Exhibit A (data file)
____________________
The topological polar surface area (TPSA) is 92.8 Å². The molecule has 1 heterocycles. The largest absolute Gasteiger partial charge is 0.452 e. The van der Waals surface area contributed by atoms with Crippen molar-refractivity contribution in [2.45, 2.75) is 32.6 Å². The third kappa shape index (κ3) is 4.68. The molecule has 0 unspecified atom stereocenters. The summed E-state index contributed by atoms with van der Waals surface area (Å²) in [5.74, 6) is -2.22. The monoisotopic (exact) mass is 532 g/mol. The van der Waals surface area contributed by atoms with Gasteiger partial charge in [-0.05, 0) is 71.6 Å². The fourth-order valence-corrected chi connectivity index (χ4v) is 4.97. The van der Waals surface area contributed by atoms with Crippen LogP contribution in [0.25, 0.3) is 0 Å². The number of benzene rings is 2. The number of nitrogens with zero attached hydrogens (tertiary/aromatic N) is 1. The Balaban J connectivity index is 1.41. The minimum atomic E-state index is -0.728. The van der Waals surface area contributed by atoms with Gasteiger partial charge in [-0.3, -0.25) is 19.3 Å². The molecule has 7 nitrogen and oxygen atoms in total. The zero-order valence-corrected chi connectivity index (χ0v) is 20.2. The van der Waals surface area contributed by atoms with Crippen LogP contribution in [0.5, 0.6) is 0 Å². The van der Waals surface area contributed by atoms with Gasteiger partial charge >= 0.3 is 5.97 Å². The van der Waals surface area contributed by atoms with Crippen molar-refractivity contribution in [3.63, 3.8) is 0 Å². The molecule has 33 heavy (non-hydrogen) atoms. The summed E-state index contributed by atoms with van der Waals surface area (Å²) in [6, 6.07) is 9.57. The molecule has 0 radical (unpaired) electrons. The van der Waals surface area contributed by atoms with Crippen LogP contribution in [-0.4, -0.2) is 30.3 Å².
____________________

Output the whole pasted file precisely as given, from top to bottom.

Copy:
The topological polar surface area (TPSA) is 92.8 Å². The molecule has 1 heterocycles. The largest absolute Gasteiger partial charge is 0.452 e. The van der Waals surface area contributed by atoms with Crippen molar-refractivity contribution in [2.45, 2.75) is 32.6 Å². The third kappa shape index (κ3) is 4.68. The molecule has 0 unspecified atom stereocenters. The summed E-state index contributed by atoms with van der Waals surface area (Å²) in [5.74, 6) is -2.22. The monoisotopic (exact) mass is 532 g/mol. The van der Waals surface area contributed by atoms with Gasteiger partial charge in [-0.05, 0) is 71.6 Å². The fourth-order valence-corrected chi connectivity index (χ4v) is 4.97. The van der Waals surface area contributed by atoms with Crippen LogP contribution in [0.25, 0.3) is 0 Å². The number of benzene rings is 2. The number of nitrogens with zero attached hydrogens (tertiary/aromatic N) is 1. The Balaban J connectivity index is 1.41. The minimum atomic E-state index is -0.728. The van der Waals surface area contributed by atoms with Gasteiger partial charge in [-0.3, -0.25) is 19.3 Å². The molecule has 7 nitrogen and oxygen atoms in total. The zero-order valence-corrected chi connectivity index (χ0v) is 20.2. The van der Waals surface area contributed by atoms with Crippen LogP contribution in [0.5, 0.6) is 0 Å². The van der Waals surface area contributed by atoms with Gasteiger partial charge >= 0.3 is 5.97 Å². The van der Waals surface area contributed by atoms with Crippen molar-refractivity contribution in [3.63, 3.8) is 0 Å². The molecule has 33 heavy (non-hydrogen) atoms. The summed E-state index contributed by atoms with van der Waals surface area (Å²) in [6, 6.07) is 9.57. The molecule has 0 radical (unpaired) electrons. The van der Waals surface area contributed by atoms with Crippen LogP contribution in [-0.4, -0.2) is 30.3 Å².